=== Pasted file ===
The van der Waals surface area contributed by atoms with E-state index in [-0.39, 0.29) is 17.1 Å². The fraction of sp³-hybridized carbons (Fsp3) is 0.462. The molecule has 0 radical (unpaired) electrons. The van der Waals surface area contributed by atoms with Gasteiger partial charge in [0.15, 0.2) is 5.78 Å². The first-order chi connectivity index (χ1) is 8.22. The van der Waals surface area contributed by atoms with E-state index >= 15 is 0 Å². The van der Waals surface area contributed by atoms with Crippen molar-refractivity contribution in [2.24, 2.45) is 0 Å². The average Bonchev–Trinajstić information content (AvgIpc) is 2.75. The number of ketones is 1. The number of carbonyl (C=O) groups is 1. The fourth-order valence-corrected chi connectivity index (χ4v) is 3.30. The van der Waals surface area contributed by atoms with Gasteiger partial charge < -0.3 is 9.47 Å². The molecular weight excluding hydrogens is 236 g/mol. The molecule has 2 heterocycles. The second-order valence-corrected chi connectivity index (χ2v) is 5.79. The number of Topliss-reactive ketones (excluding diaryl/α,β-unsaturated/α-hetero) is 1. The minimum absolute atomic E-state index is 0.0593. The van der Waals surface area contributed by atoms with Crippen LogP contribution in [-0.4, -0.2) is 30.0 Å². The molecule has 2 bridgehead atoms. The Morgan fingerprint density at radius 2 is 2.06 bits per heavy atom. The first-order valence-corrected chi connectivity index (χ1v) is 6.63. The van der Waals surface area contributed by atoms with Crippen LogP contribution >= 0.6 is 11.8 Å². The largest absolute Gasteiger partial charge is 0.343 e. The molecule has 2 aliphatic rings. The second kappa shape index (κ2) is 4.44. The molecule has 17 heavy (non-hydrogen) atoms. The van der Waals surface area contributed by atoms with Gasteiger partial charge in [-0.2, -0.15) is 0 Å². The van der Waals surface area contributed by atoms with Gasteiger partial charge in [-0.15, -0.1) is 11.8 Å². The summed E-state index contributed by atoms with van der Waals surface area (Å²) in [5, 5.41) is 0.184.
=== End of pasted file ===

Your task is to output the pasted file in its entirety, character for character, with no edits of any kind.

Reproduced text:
The van der Waals surface area contributed by atoms with E-state index in [-0.39, 0.29) is 17.1 Å². The fraction of sp³-hybridized carbons (Fsp3) is 0.462. The molecule has 0 radical (unpaired) electrons. The van der Waals surface area contributed by atoms with Gasteiger partial charge in [0.15, 0.2) is 5.78 Å². The first-order chi connectivity index (χ1) is 8.22. The van der Waals surface area contributed by atoms with E-state index >= 15 is 0 Å². The van der Waals surface area contributed by atoms with Crippen molar-refractivity contribution in [2.24, 2.45) is 0 Å². The average Bonchev–Trinajstić information content (AvgIpc) is 2.75. The number of ketones is 1. The number of carbonyl (C=O) groups is 1. The fourth-order valence-corrected chi connectivity index (χ4v) is 3.30. The van der Waals surface area contributed by atoms with Gasteiger partial charge < -0.3 is 9.47 Å². The molecular weight excluding hydrogens is 236 g/mol. The molecule has 2 heterocycles. The second-order valence-corrected chi connectivity index (χ2v) is 5.79. The number of Topliss-reactive ketones (excluding diaryl/α,β-unsaturated/α-hetero) is 1. The minimum absolute atomic E-state index is 0.0593. The van der Waals surface area contributed by atoms with Crippen LogP contribution in [-0.4, -0.2) is 30.0 Å². The molecule has 2 bridgehead atoms. The Morgan fingerprint density at radius 2 is 2.06 bits per heavy atom. The first-order valence-corrected chi connectivity index (χ1v) is 6.63. The van der Waals surface area contributed by atoms with Crippen LogP contribution >= 0.6 is 11.8 Å². The largest absolute Gasteiger partial charge is 0.343 e. The molecule has 2 aliphatic rings. The second kappa shape index (κ2) is 4.44. The molecule has 17 heavy (non-hydrogen) atoms. The van der Waals surface area contributed by atoms with Gasteiger partial charge in [-0.2, -0.15) is 0 Å². The van der Waals surface area contributed by atoms with Gasteiger partial charge in [-0.15, -0.1) is 11.8 Å². The summed E-state index contributed by atoms with van der Waals surface area (Å²) in [5, 5.41) is 0.184.